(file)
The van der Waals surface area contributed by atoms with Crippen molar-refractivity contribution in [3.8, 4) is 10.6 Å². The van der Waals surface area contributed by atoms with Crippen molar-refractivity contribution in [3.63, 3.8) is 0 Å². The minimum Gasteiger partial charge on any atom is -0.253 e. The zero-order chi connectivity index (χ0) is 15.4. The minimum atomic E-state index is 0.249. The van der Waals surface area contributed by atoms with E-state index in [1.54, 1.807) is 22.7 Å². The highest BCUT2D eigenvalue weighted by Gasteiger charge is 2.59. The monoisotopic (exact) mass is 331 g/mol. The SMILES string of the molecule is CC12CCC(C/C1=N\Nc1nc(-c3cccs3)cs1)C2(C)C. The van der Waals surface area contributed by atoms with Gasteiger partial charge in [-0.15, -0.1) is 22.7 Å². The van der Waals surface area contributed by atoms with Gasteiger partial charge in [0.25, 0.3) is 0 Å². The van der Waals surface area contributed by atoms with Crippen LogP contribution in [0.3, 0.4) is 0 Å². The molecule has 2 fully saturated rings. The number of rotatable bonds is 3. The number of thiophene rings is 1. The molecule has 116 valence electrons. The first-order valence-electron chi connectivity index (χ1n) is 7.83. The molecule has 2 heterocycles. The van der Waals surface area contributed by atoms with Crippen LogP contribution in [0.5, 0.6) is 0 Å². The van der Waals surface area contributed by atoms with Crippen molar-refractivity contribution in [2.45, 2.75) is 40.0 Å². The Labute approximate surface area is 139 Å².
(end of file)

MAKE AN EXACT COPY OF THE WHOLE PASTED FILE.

The van der Waals surface area contributed by atoms with Crippen molar-refractivity contribution in [3.8, 4) is 10.6 Å². The van der Waals surface area contributed by atoms with Crippen molar-refractivity contribution in [3.63, 3.8) is 0 Å². The minimum Gasteiger partial charge on any atom is -0.253 e. The zero-order chi connectivity index (χ0) is 15.4. The minimum atomic E-state index is 0.249. The van der Waals surface area contributed by atoms with E-state index in [1.54, 1.807) is 22.7 Å². The highest BCUT2D eigenvalue weighted by Gasteiger charge is 2.59. The monoisotopic (exact) mass is 331 g/mol. The SMILES string of the molecule is CC12CCC(C/C1=N\Nc1nc(-c3cccs3)cs1)C2(C)C. The van der Waals surface area contributed by atoms with Gasteiger partial charge in [-0.15, -0.1) is 22.7 Å². The van der Waals surface area contributed by atoms with Gasteiger partial charge in [0.25, 0.3) is 0 Å². The van der Waals surface area contributed by atoms with Crippen LogP contribution in [0.3, 0.4) is 0 Å². The molecule has 2 fully saturated rings. The number of rotatable bonds is 3. The number of thiophene rings is 1. The molecule has 116 valence electrons. The first-order valence-electron chi connectivity index (χ1n) is 7.83. The molecule has 2 heterocycles. The van der Waals surface area contributed by atoms with Crippen LogP contribution in [0.5, 0.6) is 0 Å². The van der Waals surface area contributed by atoms with Crippen molar-refractivity contribution in [2.45, 2.75) is 40.0 Å². The Labute approximate surface area is 139 Å².